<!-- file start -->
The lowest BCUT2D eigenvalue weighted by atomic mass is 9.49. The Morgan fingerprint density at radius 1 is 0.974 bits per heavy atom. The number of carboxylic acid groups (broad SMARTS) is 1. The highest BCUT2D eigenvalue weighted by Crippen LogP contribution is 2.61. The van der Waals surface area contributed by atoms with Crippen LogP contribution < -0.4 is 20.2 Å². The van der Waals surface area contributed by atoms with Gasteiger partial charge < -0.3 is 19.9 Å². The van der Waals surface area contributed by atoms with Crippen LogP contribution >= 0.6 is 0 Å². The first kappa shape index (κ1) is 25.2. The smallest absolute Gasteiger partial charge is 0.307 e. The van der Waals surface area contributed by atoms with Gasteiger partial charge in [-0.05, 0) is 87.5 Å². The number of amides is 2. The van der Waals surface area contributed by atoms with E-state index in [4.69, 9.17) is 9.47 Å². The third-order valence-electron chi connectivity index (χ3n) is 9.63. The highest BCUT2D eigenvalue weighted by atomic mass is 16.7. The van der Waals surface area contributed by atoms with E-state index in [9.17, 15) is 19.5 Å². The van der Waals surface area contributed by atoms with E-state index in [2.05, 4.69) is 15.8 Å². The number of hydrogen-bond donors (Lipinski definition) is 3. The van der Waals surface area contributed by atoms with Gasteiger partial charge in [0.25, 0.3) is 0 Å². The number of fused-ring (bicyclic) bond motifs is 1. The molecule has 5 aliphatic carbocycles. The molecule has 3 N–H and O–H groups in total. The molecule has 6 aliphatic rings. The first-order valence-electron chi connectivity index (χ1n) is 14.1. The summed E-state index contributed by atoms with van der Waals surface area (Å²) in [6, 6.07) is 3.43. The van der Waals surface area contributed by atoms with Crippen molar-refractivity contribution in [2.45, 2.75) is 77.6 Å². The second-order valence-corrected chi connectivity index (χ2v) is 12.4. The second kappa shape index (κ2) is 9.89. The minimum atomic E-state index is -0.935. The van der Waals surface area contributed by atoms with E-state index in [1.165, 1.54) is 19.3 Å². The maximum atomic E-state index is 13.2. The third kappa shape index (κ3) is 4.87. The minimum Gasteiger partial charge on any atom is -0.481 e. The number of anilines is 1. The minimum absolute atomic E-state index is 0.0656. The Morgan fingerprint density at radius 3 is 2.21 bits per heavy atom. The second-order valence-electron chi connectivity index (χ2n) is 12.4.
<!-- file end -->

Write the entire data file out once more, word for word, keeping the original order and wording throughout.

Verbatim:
The lowest BCUT2D eigenvalue weighted by atomic mass is 9.49. The Morgan fingerprint density at radius 1 is 0.974 bits per heavy atom. The number of carboxylic acid groups (broad SMARTS) is 1. The highest BCUT2D eigenvalue weighted by Crippen LogP contribution is 2.61. The van der Waals surface area contributed by atoms with Crippen LogP contribution < -0.4 is 20.2 Å². The van der Waals surface area contributed by atoms with Gasteiger partial charge < -0.3 is 19.9 Å². The van der Waals surface area contributed by atoms with Crippen LogP contribution >= 0.6 is 0 Å². The first kappa shape index (κ1) is 25.2. The smallest absolute Gasteiger partial charge is 0.307 e. The van der Waals surface area contributed by atoms with Gasteiger partial charge in [-0.05, 0) is 87.5 Å². The number of amides is 2. The van der Waals surface area contributed by atoms with E-state index in [4.69, 9.17) is 9.47 Å². The third-order valence-electron chi connectivity index (χ3n) is 9.63. The highest BCUT2D eigenvalue weighted by atomic mass is 16.7. The van der Waals surface area contributed by atoms with E-state index in [9.17, 15) is 19.5 Å². The van der Waals surface area contributed by atoms with E-state index in [2.05, 4.69) is 15.8 Å². The number of hydrogen-bond donors (Lipinski definition) is 3. The van der Waals surface area contributed by atoms with Gasteiger partial charge in [0.25, 0.3) is 0 Å². The number of fused-ring (bicyclic) bond motifs is 1. The molecule has 5 aliphatic carbocycles. The molecule has 3 N–H and O–H groups in total. The molecule has 6 aliphatic rings. The first-order valence-electron chi connectivity index (χ1n) is 14.1. The summed E-state index contributed by atoms with van der Waals surface area (Å²) in [6, 6.07) is 3.43. The van der Waals surface area contributed by atoms with Crippen molar-refractivity contribution in [2.45, 2.75) is 77.6 Å². The second-order valence-corrected chi connectivity index (χ2v) is 12.4. The second kappa shape index (κ2) is 9.89. The minimum atomic E-state index is -0.935. The van der Waals surface area contributed by atoms with E-state index in [1.165, 1.54) is 19.3 Å². The maximum atomic E-state index is 13.2. The third kappa shape index (κ3) is 4.87. The minimum Gasteiger partial charge on any atom is -0.481 e. The number of anilines is 1. The minimum absolute atomic E-state index is 0.0656. The Morgan fingerprint density at radius 3 is 2.21 bits per heavy atom. The second-order valence-electron chi connectivity index (χ2n) is 12.4.